Science at home: Volcanic Eruption


Here’s a simple, very cool experiment Middle brought home from preschool.

  • First, paint cardstock stapled together to form a flat-ended cone (the end should be big enough to fit a cup inside. We used a Dixie Cup.)
  • Next, place the cup inside the middle circle and place it inside a large pan or plate. Volcanic lava, you know, runs and spills.
  • Place 2 Tablespoons* white vinegar in a cup. Add optional food coloring. Pour into cup in volcano.
  • Add 1 Tablespoon* Baking Soda
  • Discuss what happened.

 

*if you’re using a bigger cup, you’ll need to guestimate the amount of vinegar and baking soda to make it erupt.

Why this works: In Chemistry, we learn about mixing chemicals. In this case, the chemicals vinegar and baking soda mix to form a gas, which causes bubbles in the liquid. The bubbles grow bigger than the cup and makes it erupt.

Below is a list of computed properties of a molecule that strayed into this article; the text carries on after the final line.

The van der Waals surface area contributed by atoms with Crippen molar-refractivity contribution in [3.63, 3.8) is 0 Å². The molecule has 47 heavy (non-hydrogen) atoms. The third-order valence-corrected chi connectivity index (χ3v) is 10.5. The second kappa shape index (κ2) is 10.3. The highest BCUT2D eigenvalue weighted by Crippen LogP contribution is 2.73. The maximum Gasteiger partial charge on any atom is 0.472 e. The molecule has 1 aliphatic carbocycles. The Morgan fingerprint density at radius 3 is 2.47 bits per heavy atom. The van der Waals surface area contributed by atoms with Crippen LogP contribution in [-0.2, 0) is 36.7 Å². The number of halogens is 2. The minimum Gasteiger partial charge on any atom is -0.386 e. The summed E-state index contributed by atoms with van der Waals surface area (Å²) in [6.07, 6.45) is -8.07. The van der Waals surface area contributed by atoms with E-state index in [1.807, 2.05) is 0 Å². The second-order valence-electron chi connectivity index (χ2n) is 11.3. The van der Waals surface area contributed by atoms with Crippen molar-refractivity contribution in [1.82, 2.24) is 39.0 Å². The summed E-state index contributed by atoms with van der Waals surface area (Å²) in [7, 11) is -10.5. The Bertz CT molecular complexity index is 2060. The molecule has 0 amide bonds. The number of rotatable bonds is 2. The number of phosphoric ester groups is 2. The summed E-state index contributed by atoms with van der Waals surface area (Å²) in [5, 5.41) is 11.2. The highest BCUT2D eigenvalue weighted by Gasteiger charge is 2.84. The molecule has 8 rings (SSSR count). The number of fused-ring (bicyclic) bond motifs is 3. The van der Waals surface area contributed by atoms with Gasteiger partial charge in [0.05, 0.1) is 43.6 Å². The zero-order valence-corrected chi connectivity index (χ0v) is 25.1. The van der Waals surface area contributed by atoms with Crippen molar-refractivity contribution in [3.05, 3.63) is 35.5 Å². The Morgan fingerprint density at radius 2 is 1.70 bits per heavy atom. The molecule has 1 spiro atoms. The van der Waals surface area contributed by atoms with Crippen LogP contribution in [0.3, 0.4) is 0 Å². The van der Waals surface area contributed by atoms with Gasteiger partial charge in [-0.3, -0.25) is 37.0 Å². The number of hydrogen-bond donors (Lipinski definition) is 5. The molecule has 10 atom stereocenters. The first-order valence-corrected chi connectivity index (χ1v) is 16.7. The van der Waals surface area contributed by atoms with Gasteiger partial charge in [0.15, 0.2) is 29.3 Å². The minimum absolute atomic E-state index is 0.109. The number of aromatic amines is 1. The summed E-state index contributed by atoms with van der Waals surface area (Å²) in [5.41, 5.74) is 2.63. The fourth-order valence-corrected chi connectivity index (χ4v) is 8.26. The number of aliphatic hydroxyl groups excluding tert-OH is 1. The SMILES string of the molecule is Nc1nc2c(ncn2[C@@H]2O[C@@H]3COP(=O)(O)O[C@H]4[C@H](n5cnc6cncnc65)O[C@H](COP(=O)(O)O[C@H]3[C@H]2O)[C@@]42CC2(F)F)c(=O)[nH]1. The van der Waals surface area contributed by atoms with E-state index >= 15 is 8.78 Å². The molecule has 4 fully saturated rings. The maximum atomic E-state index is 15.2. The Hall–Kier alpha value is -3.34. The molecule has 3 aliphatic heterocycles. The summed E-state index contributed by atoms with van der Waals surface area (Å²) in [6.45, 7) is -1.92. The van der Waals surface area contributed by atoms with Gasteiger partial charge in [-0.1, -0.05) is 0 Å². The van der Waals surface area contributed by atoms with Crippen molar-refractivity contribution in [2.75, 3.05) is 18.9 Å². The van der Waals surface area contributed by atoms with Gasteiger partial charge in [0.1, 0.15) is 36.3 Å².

Now, if you want to get preschool technical, ask your kids for other examples of when bubbles make something bigger. Some examples may be bubble bath (mixing the water with the soap), blowing bubbles and shaking a soda bottle. Bubbles fill with air/gas and take up more room.

This is a great rainy-day experiment. Its also very fun to do as a volunteer in a classroom. I don’t know a child that wasn’t super-excited to watch a volcano erupt.

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© 2010, Julie Meyers Pron. All rights reserved.

About Julie Meyers Pron

Julie Meyers Pron has written 1519 post at Julieverse.

mom of 3 and wife, Julie is a former elementary school teacher and a Public Relations manager. She is the owner/editor of Julieverse and VlogMom, columnist for Rusty & Rosy, Home Made Simple and P&G Everyday, the Social Media and Child Development Specialist at PlayWow, and a team member of Splash Creative Media. Julie is a PTOer, volunteer, elementary educator and that's just the beginning of the list. A marketing strategist and freelance writer by trade, Julie attempts to carve out time to enjoy playing with her kids, cooking and exercise.

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